Showing posts from April, 2007

the Rx for American health care

After making an exhaustive case for the argument that the problem with American healthcare is not a lack of money, but a system whereby doctors are incentivised to overtreat patients rather than manage their long term health care, Philip Longman of the Washington Monthly reveals a solution that lies right under our noses. A solution that no one on the Democratic Presidential stump seems to be talking about. The cure to America’s health care crisis is a system that’s already up and running right here in the United States, with facilities in every state, plus the District of Columbia and Puerto Rico. It is, in fact, the largest integrated health care system in the United States, and it points the way to the future. Most of its doctors have faculty appointments with academic hospitals—over the years, two have won the Nobel Prize for medicine. The system’s innovations have included the development of the first artificial kidney, the cardiac pacemaker, the first successful liver transplant

An intriguing hypothesis argued poorly

Below the fold, I am reprinting a post I made at Dean's World which basically is a rehash of Orac's critique/endorsement of Peter Duesberg's ideas about aneuploidy in cancer.   Cancer surgeon and researcher Orac reviews Duesberg's SciAm piece about cancer aneuploidy over at Scienceblogs, and has a lot of insightful comments. Overall, he credits Duesberg with promoting an interesting hypothesis, though he rightly shoots down the ridiculous notion that Duesberg work on AIDS is in any way relevant - positively or negatively - to his cancer theory: [Duesberg's supporters] think nothing conflating the scientific validity of Duesberg's ideas concerning cancer, which might indeed be partially or mostly correct, with his discredited hypothesis that HIV does not cause AIDS, implying that because he might be correct about cancer implies that he is correct about AIDS. It doesn't. Sorry, but the two issues are at best peripherally and weakly related and at most not r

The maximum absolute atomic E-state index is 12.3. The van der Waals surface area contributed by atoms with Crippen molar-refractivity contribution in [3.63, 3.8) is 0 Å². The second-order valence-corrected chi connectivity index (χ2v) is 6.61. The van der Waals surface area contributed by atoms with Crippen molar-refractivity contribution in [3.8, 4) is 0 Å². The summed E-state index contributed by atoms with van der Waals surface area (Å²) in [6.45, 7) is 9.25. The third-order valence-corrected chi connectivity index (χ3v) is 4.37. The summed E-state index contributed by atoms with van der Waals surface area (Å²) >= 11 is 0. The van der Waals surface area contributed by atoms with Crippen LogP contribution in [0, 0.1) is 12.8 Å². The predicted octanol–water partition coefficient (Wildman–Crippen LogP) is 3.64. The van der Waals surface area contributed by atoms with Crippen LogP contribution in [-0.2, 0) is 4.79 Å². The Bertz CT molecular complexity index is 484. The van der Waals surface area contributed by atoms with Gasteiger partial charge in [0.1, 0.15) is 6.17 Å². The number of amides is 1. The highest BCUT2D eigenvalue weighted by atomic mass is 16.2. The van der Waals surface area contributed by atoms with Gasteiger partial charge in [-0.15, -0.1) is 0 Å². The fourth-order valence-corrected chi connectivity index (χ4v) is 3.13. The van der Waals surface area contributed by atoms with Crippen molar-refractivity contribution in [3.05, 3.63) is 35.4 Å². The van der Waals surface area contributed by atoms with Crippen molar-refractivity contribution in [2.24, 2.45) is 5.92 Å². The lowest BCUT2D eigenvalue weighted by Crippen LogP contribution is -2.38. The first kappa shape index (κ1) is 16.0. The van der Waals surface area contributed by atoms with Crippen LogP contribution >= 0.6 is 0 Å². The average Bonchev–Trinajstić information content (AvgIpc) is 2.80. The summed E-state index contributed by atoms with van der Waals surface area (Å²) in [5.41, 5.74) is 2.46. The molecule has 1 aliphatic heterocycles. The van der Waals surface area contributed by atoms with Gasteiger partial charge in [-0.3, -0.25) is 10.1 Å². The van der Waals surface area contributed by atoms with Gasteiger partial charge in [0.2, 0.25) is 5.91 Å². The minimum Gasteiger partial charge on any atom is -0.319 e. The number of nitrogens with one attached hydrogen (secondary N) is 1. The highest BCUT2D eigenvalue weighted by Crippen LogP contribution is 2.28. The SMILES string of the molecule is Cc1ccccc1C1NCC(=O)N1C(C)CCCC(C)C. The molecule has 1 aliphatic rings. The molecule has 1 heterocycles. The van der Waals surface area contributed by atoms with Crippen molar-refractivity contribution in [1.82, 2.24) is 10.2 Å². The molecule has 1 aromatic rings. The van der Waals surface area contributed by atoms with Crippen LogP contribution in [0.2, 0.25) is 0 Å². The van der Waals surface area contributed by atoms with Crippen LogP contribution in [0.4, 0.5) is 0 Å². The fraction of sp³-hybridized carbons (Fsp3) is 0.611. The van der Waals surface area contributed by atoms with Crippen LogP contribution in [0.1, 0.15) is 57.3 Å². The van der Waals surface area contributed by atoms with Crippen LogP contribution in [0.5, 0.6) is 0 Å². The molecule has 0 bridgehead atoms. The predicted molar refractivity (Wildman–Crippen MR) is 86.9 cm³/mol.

Congratulations to Matt Yglesias

Matt Yglesias is leaving The American Prospect, and will be working for The Atlantic Monthly. I think that of the triumvirate of liberal policy magazines (TAP, The Washington Monthly, and The Atlantic), this is the best fit for Matt who is a pragmatic liberal interventionist on the foreign policy front and an unabashed liberal on the domestic. In other words, very purple. I had the pleasure and honor of blogging alongside Matt for a while myself and he's a formidable wonk in his own right. I think that his blogging at TAM will do a lot to broaden the appeal of purple politics amongst the left-wing of american political discourse - a perspective that is almost wholly absent (or at least, drowned out) by the leading progressive policy portals like Daily Kos. The ultimate goal of any policy writer is to influence policy, and in that regard Matt's ascension is great news for everyone. It's also worth remembering that the last merit promotion of this sort was when Blake Hounshel

a progressive manifesto?

NYCO at DailyKos bemoans the lack of a unifying Manifesto under which to unite the progressive movement. The problem with a manifesto however is that a manifesto is usually a statement of principles, followed by a statement of intended action or desired goals guided by those principles. The principles that tie together the progressive movement are very general, universal ones. If I were to reduce it to a single sentence, I might say, "all people have an inalienable right to life, liberty, and the pursuit of happiness." But what are the roadblocks to these things? a conservative will argue that government is the oppressor and that the market is the liberator. A liberal actually extends that, saying that govt and the market can both be oppressors, and both can be liberators. In essence, liberals allow for double-edged swords - which means now we have to take care which way we swing. And in the decision to swing our swords of govt or markets, we will disagree. Consider the Eusto